Nothing beats the thrill of leaving behind the stress of living in a city and simply hitting the outdoors for a few days and unwind. I absolutely love the whole idea of backpacking and shooting some photos outdoors. But before we head out, let us find the best camera for backpacking!
For those of you who love the road and love to pack light, backpacking is the way to go. Nobody loves to lug big heavy trunks on a two-day road trip. That evidently means keeping things minimal; including your camera gear.
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There are no cameras out there in the world that are specifically designed for backpackers. That’s a myth at the best. You have to find one that matches your expectations; as well as something that is light.
Lightweight is the operative word here. That evidently means a smaller frame. But having said that, a smaller framework does not mean that you need to compromise on the shooting quality. There are far too many options in a small and lightweight framework for you to choose from.
Backpacking also means your camera will probably be exposed to the elements quite a bit. It would seem that a tough, all-weather build quality would be desirable when you expect yourself to be in less than perfect weather from time to time.
When you consider the build quality of your camera, you should also take into consideration the build quality of the lens. If the lens does not have a bit of weather sealing your camera set-up is not truly weather sealed.
A smaller compact form means a smaller sensor, right? Wrong!
Not anymore. There are a number of large sensor compact camera systems available in the market. Sony produces a bunch of these. When paired with fast prime lenses, these camera systems are just as powerful as their DSLR brethren, if not better.
Sensor size does matter. Well if you plan on just sharing your photos on social media then any camera, even an iPhone would suffice. But if you plan on making a few extra bucks selling your images in large bound canvasses, it would make sense to have a larger sensor camera.
Larger sensors are capable of producing better dynamic range, better tonal range and capture a lot more light, even in low light situations compared to smaller cameras powered by micro-four-thirds, or even APS-C sensors.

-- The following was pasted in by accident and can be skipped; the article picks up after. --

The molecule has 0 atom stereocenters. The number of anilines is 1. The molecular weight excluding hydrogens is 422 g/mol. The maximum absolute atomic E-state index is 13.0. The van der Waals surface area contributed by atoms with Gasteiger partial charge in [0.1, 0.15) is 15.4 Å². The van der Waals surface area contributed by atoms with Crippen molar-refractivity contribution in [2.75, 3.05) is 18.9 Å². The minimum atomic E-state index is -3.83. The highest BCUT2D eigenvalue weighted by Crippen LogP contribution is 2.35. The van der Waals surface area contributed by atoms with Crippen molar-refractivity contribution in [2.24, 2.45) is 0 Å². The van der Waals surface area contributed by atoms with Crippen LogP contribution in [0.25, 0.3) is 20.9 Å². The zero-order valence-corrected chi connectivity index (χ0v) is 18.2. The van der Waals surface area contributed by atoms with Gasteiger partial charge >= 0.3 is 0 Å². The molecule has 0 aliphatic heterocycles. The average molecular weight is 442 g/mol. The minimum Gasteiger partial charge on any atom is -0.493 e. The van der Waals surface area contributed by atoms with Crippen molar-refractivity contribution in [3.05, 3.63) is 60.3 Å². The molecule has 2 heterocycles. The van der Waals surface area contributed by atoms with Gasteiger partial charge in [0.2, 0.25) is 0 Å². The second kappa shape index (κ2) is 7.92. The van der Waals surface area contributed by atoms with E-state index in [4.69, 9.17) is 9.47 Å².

Ok, enough said, let’s now check this list and find out which is the best camera for backpacking.
8 Best Cameras for Backpacking
Find the Best Cameras for Your Next Backpacking Trip!
- Sony Alpha a7S II Mirrorless
- Panasonic Lumix DMC-GH4 Mirrorless Micro Four Thirds Digital Camera
- Fujifilm X-T2 Mirrorless
- Sony Alpha a6300 Mirrorless Digital Camera
- Sony Alpha a7R II Mirrorless Digital Camera
- Olympus Stylus TOUGH TG-4 Digital Camera
- GoPro HERO Black
- Pentax K-3 DSLR
1. Sony Alpha a7S II Mirrorless
The Sony Alpha a7S II is a fantastic camera for low light shooting. It combines large pixel size with the powerful BIONZ image processor to produce great quality imagery even in low light conditions.
Travelers don’t have the luxury of time. Travelling is expensive and many times you arrive at a destination at the worst possible time of the day, with probably just a few hours before heading out again.
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The Sony Alpha a7S II enables you to make the most of those few odd hours capturing beautiful bright exposures even when there is no light at all. The overall weight of the camera is 1.38 lb (body only).
2. Panasonic Lumix DMC-GH4 Mirrorless Micro Four Thirds Digital Camera
The rugged weather sealed Panasonic Lumix DMC-GH4 is the next entry on this list of the best camera for backpacking. The DMC-GH4, despite being a dated design, still has enough features which should wow the average backpacker.
I am not a big fan of the micro-four-thirds system and yet the DMC-GH4 commands a place on this list. It has an effective resolution of 16 MP, a fully articulated 1 M-dot 3” touchscreen, an electronic 2,359,000-k dots viewfinder and the ability to shoot 4K. It’s a complete package.
And if you are the sort of photographer who loves to play around with fast shutter speeds, the DMC-GH4 shoots at 1/8000 of a second with a burst rate of 12 fps.
Two features on the DMC-GH4 that would make videographers happy are Focus Peaking and Zebra highlights warning.
The overall weight of the camera is 1.23 lb (body only).
3. Fujifilm X-T2 Mirrorless
At the time of writing, this article the Fujifilm X-T2 hasn’t been shipped yet. Thus, its entry into this discussion to find the best camera for backpacking is purely based on its impressive specs.
The X-T2 is based on a 24.3 MP APS-C X-Trans CMOS III sensor. Image processing is powered by the Fuji X-processor Pro engine. It has a 3” 1.04M-dot tilting LCD screen and an electronic OLED viewfinder with a 2.36m-dot resolution.
The X-T2 come with internal 4K (UHD) video recording with F-log gamma. Continuous shooting speed is 8 fps. The X-T2 has a pretty high ISO rating of 51200. The camera comes with a weather sealed body.
The overall weight of the camera is 1.12 lb (body only with memory card and battery).
For more detailed specs, visit the FujiFilm X-T2 product page.
4. Sony Alpha a6300 Mirrorless Digital Camera
The Sony Alpha a6300 is a powerful camera in a tiny frame. It is built around a 24.2 MP APS-C EXMOR CMOS sensor and BIONZ X image processor.
This small weather sealed body can take a bit of abuse. However, you will need to pair it with a compatible weather sealed lens for absolutely stress-free shooting.
The XGA tru-finder 2.36m-dot OLED viewfinder gives you a clear view of the scene as you can see what the sensor sees. A 425-point phase detection auto-focusing powers the AF performance.
The Alpha a6300 is capable of shooting fast bursts of shots at 11 fps, making it a formidable camera in the right hands. It comes with internal 4K (UDH) video recording as well.
The overall weight of the camera is 0.89 lb.
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5. Sony Alpha a7R II Mirrorless Digital Camera
Let’s start with the weight of this full-frame mirrorless system, I call ‘wolf in sheep skin’. Yes, that’s what I think of the Sony Alpha a7R II.
It weighs 1.37 lb. But that is just one of the boxes checked. The Sony Alpha a7R II is a full-frame mirrorless camera with an effective resolution of 42 MP.